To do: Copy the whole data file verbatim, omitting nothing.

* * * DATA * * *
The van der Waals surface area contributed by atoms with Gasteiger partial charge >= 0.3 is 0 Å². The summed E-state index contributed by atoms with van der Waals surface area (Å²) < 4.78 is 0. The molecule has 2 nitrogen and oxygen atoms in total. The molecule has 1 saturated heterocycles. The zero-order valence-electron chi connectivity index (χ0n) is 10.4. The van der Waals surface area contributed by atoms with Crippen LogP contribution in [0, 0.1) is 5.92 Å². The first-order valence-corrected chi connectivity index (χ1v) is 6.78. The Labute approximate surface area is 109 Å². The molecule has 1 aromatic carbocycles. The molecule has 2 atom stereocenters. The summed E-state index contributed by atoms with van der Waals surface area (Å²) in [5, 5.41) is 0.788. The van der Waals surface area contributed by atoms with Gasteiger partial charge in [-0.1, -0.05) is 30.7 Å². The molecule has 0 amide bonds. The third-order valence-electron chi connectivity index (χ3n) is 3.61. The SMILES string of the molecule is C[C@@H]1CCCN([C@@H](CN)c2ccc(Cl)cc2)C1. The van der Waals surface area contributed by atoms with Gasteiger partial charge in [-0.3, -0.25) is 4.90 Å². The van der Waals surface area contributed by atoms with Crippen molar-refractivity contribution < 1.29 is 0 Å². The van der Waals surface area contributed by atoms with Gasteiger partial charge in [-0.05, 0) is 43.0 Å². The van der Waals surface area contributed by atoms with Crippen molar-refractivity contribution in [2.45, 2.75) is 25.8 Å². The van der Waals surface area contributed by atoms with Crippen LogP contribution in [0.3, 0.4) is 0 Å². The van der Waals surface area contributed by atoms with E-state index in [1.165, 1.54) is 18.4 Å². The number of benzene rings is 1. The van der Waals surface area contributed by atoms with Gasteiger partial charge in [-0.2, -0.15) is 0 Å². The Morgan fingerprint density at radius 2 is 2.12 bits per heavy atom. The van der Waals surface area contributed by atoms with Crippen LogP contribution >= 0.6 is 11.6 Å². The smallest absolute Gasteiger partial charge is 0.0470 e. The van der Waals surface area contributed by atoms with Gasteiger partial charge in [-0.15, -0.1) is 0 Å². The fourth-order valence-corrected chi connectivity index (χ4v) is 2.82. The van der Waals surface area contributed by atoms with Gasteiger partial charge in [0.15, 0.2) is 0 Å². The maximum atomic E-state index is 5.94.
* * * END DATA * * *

The van der Waals surface area contributed by atoms with Gasteiger partial charge >= 0.3 is 0 Å². The summed E-state index contributed by atoms with van der Waals surface area (Å²) < 4.78 is 0. The molecule has 2 nitrogen and oxygen atoms in total. The molecule has 1 saturated heterocycles. The zero-order valence-electron chi connectivity index (χ0n) is 10.4. The van der Waals surface area contributed by atoms with Crippen LogP contribution in [0, 0.1) is 5.92 Å². The first-order valence-corrected chi connectivity index (χ1v) is 6.78. The Labute approximate surface area is 109 Å². The molecule has 1 aromatic carbocycles. The molecule has 2 atom stereocenters. The summed E-state index contributed by atoms with van der Waals surface area (Å²) in [5, 5.41) is 0.788. The van der Waals surface area contributed by atoms with Gasteiger partial charge in [-0.1, -0.05) is 30.7 Å². The molecule has 0 amide bonds. The third-order valence-electron chi connectivity index (χ3n) is 3.61. The SMILES string of the molecule is C[C@@H]1CCCN([C@@H](CN)c2ccc(Cl)cc2)C1. The van der Waals surface area contributed by atoms with Gasteiger partial charge in [-0.3, -0.25) is 4.90 Å². The van der Waals surface area contributed by atoms with Crippen molar-refractivity contribution < 1.29 is 0 Å². The van der Waals surface area contributed by atoms with Gasteiger partial charge in [-0.05, 0) is 43.0 Å². The van der Waals surface area contributed by atoms with Crippen molar-refractivity contribution in [2.45, 2.75) is 25.8 Å². The van der Waals surface area contributed by atoms with Crippen LogP contribution in [0.3, 0.4) is 0 Å². The van der Waals surface area contributed by atoms with E-state index in [1.165, 1.54) is 18.4 Å². The number of benzene rings is 1. The van der Waals surface area contributed by atoms with Gasteiger partial charge in [-0.2, -0.15) is 0 Å². The Morgan fingerprint density at radius 2 is 2.12 bits per heavy atom. The van der Waals surface area contributed by atoms with Crippen LogP contribution >= 0.6 is 11.6 Å². The smallest absolute Gasteiger partial charge is 0.0470 e. The van der Waals surface area contributed by atoms with Gasteiger partial charge in [-0.15, -0.1) is 0 Å². The fourth-order valence-corrected chi connectivity index (χ4v) is 2.82. The van der Waals surface area contributed by atoms with Gasteiger partial charge in [0.15, 0.2) is 0 Å². The maximum atomic E-state index is 5.94.